13 August 2013 By Northern Lights
Over the last year I have run a number of sessions on networking, both for global corporates and for universities. While the sessions for universities have tended to focus on networking skills for a job, and particularly on how to walk into a room full of strangers, covered in this guest blog for the University of York on networking – the sessions for corporates have looked at the value of internal networking.
Looking back on my earlier corporate career I realise that I did a lot of internal networking which played a not insignificant part in rapid promotions. At the time, there was no plan about it, it was just something instinctive. But here I look at what ‘corporate networking’ is and some tips for others in their careers.
When looking for a definition of networking, I came across one for IT networking – which actually seemed appropriate for people too.
“Linking two computer devices for the purpose of sharing data”
Professional networking can be defined as building business relationships; gathering information and raising your profile.
2. What networking isn’t
Many of the managers I’ve been working with are typical of managers working in large corporates – they don’t particularly have a sales or outward facing role and therefore networking and business relationship management can feel very alien.
It is important to define what networking isn’t, but stressing that all of these can at some stage develop beyond the pure work relationship into a networking one.
These are the relationships which would not generally be defined as ‘networking’ ones
3. What can networking achieve in a large corporate?
I recently set a homework exercise for managers to do their first step in networking – they had to find someone either in the business or externally and then ask some specific questions. They set up meetings internally with people from other departments and also people such as at the local university and with a former employee.
When asked what they got out of the meetings, most were surprised at how much you can learn in just one meeting, which included: knowing people who can help your job; different perspectives on problems; source of knowledge and information; helping you find answers. More on how to plan great networking meetings here.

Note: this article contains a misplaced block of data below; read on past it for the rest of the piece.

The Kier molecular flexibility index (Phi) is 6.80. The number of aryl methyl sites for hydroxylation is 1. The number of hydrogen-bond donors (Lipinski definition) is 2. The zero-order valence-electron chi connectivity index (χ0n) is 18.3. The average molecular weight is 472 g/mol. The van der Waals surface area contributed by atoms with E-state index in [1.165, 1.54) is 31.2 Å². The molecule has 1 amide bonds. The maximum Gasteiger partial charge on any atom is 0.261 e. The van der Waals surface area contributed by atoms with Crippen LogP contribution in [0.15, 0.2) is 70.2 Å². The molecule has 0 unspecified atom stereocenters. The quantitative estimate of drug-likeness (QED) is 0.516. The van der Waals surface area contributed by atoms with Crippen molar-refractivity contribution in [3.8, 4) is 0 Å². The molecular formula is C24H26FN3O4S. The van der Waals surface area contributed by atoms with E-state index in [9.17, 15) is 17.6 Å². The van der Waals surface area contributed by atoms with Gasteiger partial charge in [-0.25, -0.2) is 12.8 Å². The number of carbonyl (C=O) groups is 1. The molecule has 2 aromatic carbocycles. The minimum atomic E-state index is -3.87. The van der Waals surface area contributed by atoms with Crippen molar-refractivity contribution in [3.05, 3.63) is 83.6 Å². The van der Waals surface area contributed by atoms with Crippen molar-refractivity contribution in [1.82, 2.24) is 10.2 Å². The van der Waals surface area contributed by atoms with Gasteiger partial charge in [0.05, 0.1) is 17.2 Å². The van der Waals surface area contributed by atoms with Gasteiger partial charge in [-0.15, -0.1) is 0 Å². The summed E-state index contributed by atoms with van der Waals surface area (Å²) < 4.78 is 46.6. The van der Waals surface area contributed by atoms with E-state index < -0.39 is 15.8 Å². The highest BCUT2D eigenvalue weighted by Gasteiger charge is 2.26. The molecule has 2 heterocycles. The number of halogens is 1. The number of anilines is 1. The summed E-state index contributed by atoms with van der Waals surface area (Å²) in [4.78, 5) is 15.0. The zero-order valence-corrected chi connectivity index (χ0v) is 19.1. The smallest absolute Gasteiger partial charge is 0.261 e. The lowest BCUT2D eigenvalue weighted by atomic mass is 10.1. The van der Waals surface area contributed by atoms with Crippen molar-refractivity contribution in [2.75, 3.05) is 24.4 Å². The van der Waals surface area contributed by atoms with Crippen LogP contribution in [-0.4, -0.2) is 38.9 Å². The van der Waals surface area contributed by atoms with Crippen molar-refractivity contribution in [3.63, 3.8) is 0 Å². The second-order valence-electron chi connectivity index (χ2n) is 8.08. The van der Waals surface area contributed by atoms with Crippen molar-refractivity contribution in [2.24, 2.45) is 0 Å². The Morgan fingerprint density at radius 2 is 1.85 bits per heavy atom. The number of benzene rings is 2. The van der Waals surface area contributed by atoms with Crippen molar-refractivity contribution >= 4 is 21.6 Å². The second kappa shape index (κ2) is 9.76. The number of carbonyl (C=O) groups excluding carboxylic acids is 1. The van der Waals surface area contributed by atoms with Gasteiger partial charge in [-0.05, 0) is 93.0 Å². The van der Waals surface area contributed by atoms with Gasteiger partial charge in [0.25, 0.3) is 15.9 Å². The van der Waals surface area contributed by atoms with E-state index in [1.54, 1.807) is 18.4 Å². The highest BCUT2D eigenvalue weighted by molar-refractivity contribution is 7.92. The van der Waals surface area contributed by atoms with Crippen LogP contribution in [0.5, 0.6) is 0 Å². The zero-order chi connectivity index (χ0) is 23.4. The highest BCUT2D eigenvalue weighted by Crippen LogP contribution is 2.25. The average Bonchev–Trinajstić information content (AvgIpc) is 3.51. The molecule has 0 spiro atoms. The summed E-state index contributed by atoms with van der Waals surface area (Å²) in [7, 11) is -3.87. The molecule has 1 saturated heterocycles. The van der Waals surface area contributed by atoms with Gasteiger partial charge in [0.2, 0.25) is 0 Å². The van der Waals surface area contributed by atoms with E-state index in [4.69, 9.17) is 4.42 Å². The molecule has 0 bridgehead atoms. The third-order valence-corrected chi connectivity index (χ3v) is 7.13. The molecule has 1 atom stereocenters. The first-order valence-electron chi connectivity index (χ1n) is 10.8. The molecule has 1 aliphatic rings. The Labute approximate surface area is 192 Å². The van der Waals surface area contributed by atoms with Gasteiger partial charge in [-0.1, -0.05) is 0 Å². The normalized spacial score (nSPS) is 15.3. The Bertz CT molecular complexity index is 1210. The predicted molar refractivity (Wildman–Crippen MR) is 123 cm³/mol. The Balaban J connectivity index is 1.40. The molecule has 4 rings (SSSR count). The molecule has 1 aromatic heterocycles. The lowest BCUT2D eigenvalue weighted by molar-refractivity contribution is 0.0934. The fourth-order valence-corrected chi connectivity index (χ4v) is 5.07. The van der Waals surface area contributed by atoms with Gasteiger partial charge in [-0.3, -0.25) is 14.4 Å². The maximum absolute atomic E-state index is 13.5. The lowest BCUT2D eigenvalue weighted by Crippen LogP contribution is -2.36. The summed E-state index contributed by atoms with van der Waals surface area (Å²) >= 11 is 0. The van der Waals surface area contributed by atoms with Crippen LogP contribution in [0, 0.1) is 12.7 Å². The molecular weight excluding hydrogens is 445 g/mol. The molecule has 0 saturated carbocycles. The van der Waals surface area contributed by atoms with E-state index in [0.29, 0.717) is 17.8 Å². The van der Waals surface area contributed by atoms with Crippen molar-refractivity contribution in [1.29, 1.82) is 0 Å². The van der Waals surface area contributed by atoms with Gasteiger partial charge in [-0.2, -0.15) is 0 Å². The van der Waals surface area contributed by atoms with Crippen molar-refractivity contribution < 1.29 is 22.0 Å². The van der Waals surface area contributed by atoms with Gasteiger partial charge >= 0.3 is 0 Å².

4. The principles of networking
For a number of cultures, they found it difficult to separate out a customer/sales relationship from a networking one. Networking is
5. Informal settings are more helpful
This is something that I don’t always follow. Those who set up relaxed meetings – say, in a coffee shop – found the relationship developed better and more quickly.
I often set up meetings in offices – ours or others. While this feels convenient to save time, actually, getting away from the office can be more fruitful.
6. Preparation is key
As with most things in business, the more you prepare the more you get out of the meeting.
Look the person up on LinkedIn, see if you have any connections in common, if you went to the same school or university, have done similar jobs. All these help find areas to discuss informally.
7. Build trust
With one group, we discussed how to get the most out of the meeting itself. Most felt that it was best to ask questions, but as one person said, not to become a machine gun!
For a network to be effective, you have to stay in touch. That can be through social networking, inviting people to events, getting involved in charities, sending articles or snippets that could be useful to the person and of course by the more traditional email, phone or meetings.
9. What is internal networking?
So what internal networking did I do that helped my career? What I particularly remember was at Ernst & Young, when I had a PR role. I was new to everything about that firm and my role was to do PR around our financial services abilities – it was the time of Big Bang and massive change in the City of London. New financial products were being developed and I wasn’t technical – and I didn’t believe (and still don’t) that you can do PR unless you really understand the product, the market and the issues.
I used to go down the corridor around 6pm – accountants never leave their desks very early! – and would ask different partners and senior managers to explain a product or help me understand our clients. I chose a good time, was always hungry to learn and people were keen to help. I even took someone out for a pizza – or whatever we did in those days – to explain the deeply technical new products that were being developed. Perpetual and floating bonds come to mind.
This all meant I built a really strong internal network, was seen to be passionate about the business and making a contribution – and much more than just a ‘PR person’ in a corner, not known by the rest of the firm. When our managing partner was looking for someone to lead a culture change programme for the London office and join the management team, it was offered to me. Even now, to my surprise.
Of course in all the above, I also would try and understand their jobs and problems and as I became more knowledgeable about the firm, used to know someone who could help them. Thinking back, I probably became the ‘go to’ person when someone had a problem. And whenever I was asked for help, I would always try to help in return for their support.
So do you think that networking within a corporate differs from traditional networking?
How do you organise and monitor your business relationship management and networking activities? What do you see as the benefits and any tips to share?